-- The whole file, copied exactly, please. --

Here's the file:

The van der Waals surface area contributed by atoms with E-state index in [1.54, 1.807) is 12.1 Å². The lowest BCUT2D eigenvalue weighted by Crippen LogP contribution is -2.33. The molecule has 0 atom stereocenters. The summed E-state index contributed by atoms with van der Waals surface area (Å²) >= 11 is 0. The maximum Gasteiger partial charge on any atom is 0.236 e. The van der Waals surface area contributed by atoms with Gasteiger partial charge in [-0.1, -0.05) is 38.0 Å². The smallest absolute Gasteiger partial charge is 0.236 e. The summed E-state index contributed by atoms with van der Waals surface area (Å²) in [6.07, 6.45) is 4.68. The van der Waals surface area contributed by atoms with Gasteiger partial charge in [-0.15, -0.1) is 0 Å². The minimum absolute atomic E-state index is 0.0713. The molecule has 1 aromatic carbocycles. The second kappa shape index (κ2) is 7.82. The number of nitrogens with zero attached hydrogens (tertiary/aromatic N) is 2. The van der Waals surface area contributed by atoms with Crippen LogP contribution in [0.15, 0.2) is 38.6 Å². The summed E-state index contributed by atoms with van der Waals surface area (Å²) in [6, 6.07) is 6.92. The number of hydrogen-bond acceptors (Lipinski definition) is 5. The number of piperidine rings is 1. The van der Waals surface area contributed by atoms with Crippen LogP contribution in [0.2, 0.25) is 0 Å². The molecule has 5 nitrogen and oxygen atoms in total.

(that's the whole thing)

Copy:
The van der Waals surface area contributed by atoms with E-state index in [1.54, 1.807) is 12.1 Å². The lowest BCUT2D eigenvalue weighted by Crippen LogP contribution is -2.33. The molecule has 0 atom stereocenters. The summed E-state index contributed by atoms with van der Waals surface area (Å²) >= 11 is 0. The maximum Gasteiger partial charge on any atom is 0.236 e. The van der Waals surface area contributed by atoms with Gasteiger partial charge in [-0.1, -0.05) is 38.0 Å². The smallest absolute Gasteiger partial charge is 0.236 e. The summed E-state index contributed by atoms with van der Waals surface area (Å²) in [6.07, 6.45) is 4.68. The van der Waals surface area contributed by atoms with Gasteiger partial charge in [-0.15, -0.1) is 0 Å². The minimum absolute atomic E-state index is 0.0713. The molecule has 1 aromatic carbocycles. The second kappa shape index (κ2) is 7.82. The number of nitrogens with zero attached hydrogens (tertiary/aromatic N) is 2. The van der Waals surface area contributed by atoms with Crippen LogP contribution in [0.15, 0.2) is 38.6 Å². The summed E-state index contributed by atoms with van der Waals surface area (Å²) in [6, 6.07) is 6.92. The number of hydrogen-bond acceptors (Lipinski definition) is 5. The number of piperidine rings is 1. The van der Waals surface area contributed by atoms with Crippen LogP contribution in [0.2, 0.25) is 0 Å². The molecule has 5 nitrogen and oxygen atoms in total.